Monday, February 23, 2009

a' dios mio! Shame on Piercy

This novel is about more than utopian visions and dystopian possbilities. It is about mental illness.

In being about mental illness Piercy takes upon herself a large endeavour of representing a mental illness and its mis/treatment accurately. Upon engaging this book, I had a reservation about fictional treatment (in the form of her text) being an appropriate medium for dealing with such a grossly misunderstood subject. And my concern in not unfounded given that at the time this book was produced there was a serious concern within the field of phychiatry about the diagnosis of schizophrenia. The following is an excerpt from the wiki regarding the matter:
"The diagnostic criteria for schizophrenia was the subject of a number of controversies which eventually led to the operational criteria used today. It became clear after the 1971 US-UK Diagnostic Study that schizophrenia was diagnosed to a far greater extent in America than in Europe.[208] This was partly due to looser diagnostic criteria in the US, which used the DSM-II manual, contrasting with Europe and its ICD-9. David Rosenhan's 1972 study, published in the journal Science under the title On being sane in insane places, concluded that the diagnosis of schizophrenia in the US was often subjective and unreliable.[209] These were some of the factors in leading to the revision not only of the diagnosis of schizophrenia, but the revision of the whole DSM manual, resulting in the publication of the DSM-III in 1980.[210] Since the 1970s more than 40 diagnostic criteria for schizophrenia have been proposed and evaluated.[33]"

I bring up this point because Piercy brings schizophrenia under critical investigation within this piece by bringing focus to temporality (through discussing the loss of chronological "real time" by hallucination or time travel..a'hem hallucination), physical disassociation from the environment, and paranoia. In addition, she interrogates and lashes out at the system of treatment in place for schizophrenics or mentally disturbed individuals.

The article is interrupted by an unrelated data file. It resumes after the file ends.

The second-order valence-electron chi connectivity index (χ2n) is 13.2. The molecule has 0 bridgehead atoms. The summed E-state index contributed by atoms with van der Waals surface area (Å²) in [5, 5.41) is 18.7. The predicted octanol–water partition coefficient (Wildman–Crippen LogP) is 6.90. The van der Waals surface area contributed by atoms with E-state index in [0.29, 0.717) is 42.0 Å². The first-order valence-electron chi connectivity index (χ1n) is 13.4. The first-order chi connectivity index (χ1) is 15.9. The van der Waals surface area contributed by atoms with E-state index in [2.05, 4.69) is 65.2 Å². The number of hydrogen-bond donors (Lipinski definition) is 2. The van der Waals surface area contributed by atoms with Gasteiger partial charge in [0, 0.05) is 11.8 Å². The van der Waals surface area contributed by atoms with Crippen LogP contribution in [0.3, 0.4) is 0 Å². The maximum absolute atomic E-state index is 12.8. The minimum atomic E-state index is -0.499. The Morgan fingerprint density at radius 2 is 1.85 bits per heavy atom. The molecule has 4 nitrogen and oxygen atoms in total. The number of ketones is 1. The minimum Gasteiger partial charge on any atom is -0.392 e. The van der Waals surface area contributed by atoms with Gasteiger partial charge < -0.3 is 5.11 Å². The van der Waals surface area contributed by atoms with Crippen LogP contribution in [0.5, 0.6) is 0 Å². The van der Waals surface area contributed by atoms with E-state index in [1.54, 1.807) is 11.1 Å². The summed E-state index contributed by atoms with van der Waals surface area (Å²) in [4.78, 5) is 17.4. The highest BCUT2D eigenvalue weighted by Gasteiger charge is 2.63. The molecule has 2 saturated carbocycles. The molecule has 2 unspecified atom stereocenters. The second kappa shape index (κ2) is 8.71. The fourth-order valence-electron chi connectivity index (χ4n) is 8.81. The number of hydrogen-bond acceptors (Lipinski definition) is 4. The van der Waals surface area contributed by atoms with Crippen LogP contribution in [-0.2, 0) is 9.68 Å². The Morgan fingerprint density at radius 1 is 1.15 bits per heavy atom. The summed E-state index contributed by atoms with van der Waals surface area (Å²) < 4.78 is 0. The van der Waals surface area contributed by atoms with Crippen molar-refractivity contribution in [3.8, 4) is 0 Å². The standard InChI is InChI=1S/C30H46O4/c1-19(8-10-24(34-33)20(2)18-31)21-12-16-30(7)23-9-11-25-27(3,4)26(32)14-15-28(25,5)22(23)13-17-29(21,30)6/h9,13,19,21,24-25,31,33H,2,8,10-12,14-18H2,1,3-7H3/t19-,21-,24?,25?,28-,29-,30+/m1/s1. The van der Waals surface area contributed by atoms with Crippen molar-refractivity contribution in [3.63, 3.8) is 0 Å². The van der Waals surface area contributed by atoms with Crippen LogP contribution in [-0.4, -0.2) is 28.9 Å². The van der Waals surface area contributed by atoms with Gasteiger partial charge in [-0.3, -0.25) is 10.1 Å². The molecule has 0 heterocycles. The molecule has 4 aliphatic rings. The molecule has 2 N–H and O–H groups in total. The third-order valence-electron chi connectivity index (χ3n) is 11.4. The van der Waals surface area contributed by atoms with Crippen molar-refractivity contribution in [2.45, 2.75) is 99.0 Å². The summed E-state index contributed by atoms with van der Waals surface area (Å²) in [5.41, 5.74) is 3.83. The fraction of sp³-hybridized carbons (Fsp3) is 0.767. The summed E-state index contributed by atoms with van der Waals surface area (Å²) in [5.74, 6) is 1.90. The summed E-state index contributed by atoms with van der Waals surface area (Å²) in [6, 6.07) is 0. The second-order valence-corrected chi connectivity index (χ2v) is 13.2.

Some argue that Piercy does the above to deconstruct societal taboos and uninformed views about schizophrenia and mental illness so as to open up dialogue about conditions often dismissed and misunderstood. I argue that Piercy is irresponsible in her treatement of mental illness in that by creating the time travel / schizophrenic dichotomy she actively works to sustain the misunderstanding of mental illness and succeeds only in a minimal sense the humanizing of Connie and the others within the Bellvue Ward. And perhaps Peircy was only looking to humanize those of society that have been dismissed due to psychological deviance; however, in doing so perhaps she should have realized the subversive potential of the utopian narrative in negating those characteristics of Connie, Sybil, etc that made them...recognizable as more than just another loon.

Booker was right in celebrating Piercy's book as making contributions to the dystopia/utopia tradition; however, he does not discuss at what cost such a text achieved it's standing. The aforementioned, I hope begins that dialogue

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